https://www.readbyqxmd.com/read/27461943/cultural-challenges-to-engaging-patients-in-shared-decision-making
#15
Sarah T Hawley, Arden M Morris
OBJECTIVE: Engaging patients in their health care through shared decision-making is a priority embraced by several national and international groups. Missing from these initiatives is an understanding of the challenges involved in engaging patients from diverse backgrounds in shared decision-making. In this commentary, we summarize some of the challenges and pose points for consideration regarding how to move toward more culturally appropriate shared decision-making. DISCUSSION: The past decade has seen repeated calls for health policies, research projects and interventions that more actively include patients in decision making...
January 2017: Patient Education and Counseling
https://www.readbyqxmd.com/read/27456233/pathways-to-potentially-preventable-hospitalizations-for-diabetes-and-heart-failure-a-qualitative-analysis-of-patient-perspectives
#16
Tetine L Sentell, Todd B Seto, Malia M Young, May Vawer, Michelle L Quensell, Kathryn L Braun, Deborah A Taira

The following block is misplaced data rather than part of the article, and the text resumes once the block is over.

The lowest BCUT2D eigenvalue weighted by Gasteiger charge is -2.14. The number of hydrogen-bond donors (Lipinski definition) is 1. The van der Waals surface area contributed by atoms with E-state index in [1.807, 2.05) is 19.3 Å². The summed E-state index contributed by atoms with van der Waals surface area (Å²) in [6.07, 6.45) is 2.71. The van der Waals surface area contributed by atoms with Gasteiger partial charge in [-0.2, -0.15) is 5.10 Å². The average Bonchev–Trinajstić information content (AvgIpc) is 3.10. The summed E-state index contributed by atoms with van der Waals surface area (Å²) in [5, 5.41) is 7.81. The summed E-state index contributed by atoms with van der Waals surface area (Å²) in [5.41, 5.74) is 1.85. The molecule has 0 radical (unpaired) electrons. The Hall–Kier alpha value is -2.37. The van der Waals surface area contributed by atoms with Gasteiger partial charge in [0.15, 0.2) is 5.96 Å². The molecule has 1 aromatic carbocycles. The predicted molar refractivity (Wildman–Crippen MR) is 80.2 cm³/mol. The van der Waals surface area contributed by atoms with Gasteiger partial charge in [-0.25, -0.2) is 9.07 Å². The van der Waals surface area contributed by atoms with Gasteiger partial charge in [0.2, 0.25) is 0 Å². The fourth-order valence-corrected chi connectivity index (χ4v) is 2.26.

BACKGROUND: Potentially preventable hospitalizations (PPH) for heart failure (HF) and diabetes mellitus (DM) cost the United States over $14 billion annually. Studies about PPH typically lack patient perspectives, especially across diverse racial/ethnic groups with known PPH health disparities. METHODS: English-speaking individuals with a HF or DM-related PPH (n = 90) at the largest hospital in Hawai'i completed an in-person interview, including open-ended questions on precipitating factors to their PPH...
July 26, 2016: BMC Health Services Research
https://www.readbyqxmd.com/read/27426247/using-social-and-mobile-tools-for-weight-loss-in-overweight-and-obese-young-adults-project-smart-a-2-year-parallel-group-randomised-controlled-trial